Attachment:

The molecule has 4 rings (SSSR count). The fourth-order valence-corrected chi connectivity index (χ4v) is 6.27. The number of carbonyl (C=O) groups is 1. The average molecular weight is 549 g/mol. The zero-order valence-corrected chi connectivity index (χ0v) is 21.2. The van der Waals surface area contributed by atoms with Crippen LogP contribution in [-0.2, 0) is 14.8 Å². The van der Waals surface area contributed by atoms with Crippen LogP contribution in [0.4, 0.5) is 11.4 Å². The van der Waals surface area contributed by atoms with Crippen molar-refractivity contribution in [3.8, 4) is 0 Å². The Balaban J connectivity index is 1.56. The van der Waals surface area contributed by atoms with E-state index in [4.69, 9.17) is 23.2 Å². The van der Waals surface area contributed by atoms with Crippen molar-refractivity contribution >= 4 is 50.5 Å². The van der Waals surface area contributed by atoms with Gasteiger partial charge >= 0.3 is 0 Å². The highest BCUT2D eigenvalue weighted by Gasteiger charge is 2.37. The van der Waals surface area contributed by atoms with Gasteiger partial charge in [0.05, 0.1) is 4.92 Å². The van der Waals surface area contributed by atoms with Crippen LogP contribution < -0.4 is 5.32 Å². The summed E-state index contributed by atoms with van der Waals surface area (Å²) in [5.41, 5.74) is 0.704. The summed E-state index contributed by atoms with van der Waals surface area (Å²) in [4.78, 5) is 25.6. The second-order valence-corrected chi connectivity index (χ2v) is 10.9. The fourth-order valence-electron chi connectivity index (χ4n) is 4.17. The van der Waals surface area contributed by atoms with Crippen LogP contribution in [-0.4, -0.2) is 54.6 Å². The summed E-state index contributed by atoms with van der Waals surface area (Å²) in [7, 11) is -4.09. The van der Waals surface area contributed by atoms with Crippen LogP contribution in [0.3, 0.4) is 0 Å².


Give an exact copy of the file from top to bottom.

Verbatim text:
The molecule has 4 rings (SSSR count). The fourth-order valence-corrected chi connectivity index (χ4v) is 6.27. The number of carbonyl (C=O) groups is 1. The average molecular weight is 549 g/mol. The zero-order valence-corrected chi connectivity index (χ0v) is 21.2. The van der Waals surface area contributed by atoms with Crippen LogP contribution in [-0.2, 0) is 14.8 Å². The van der Waals surface area contributed by atoms with Crippen LogP contribution in [0.4, 0.5) is 11.4 Å². The van der Waals surface area contributed by atoms with Crippen molar-refractivity contribution in [3.8, 4) is 0 Å². The Balaban J connectivity index is 1.56. The van der Waals surface area contributed by atoms with E-state index in [4.69, 9.17) is 23.2 Å². The van der Waals surface area contributed by atoms with Crippen molar-refractivity contribution >= 4 is 50.5 Å². The van der Waals surface area contributed by atoms with Gasteiger partial charge >= 0.3 is 0 Å². The highest BCUT2D eigenvalue weighted by Gasteiger charge is 2.37. The van der Waals surface area contributed by atoms with Gasteiger partial charge in [0.05, 0.1) is 4.92 Å². The van der Waals surface area contributed by atoms with Crippen LogP contribution < -0.4 is 5.32 Å². The summed E-state index contributed by atoms with van der Waals surface area (Å²) in [5.41, 5.74) is 0.704. The summed E-state index contributed by atoms with van der Waals surface area (Å²) in [4.78, 5) is 25.6. The second-order valence-corrected chi connectivity index (χ2v) is 10.9. The fourth-order valence-electron chi connectivity index (χ4n) is 4.17. The van der Waals surface area contributed by atoms with Crippen LogP contribution in [-0.4, -0.2) is 54.6 Å². The summed E-state index contributed by atoms with van der Waals surface area (Å²) in [7, 11) is -4.09. The van der Waals surface area contributed by atoms with Crippen LogP contribution in [0.3, 0.4) is 0 Å².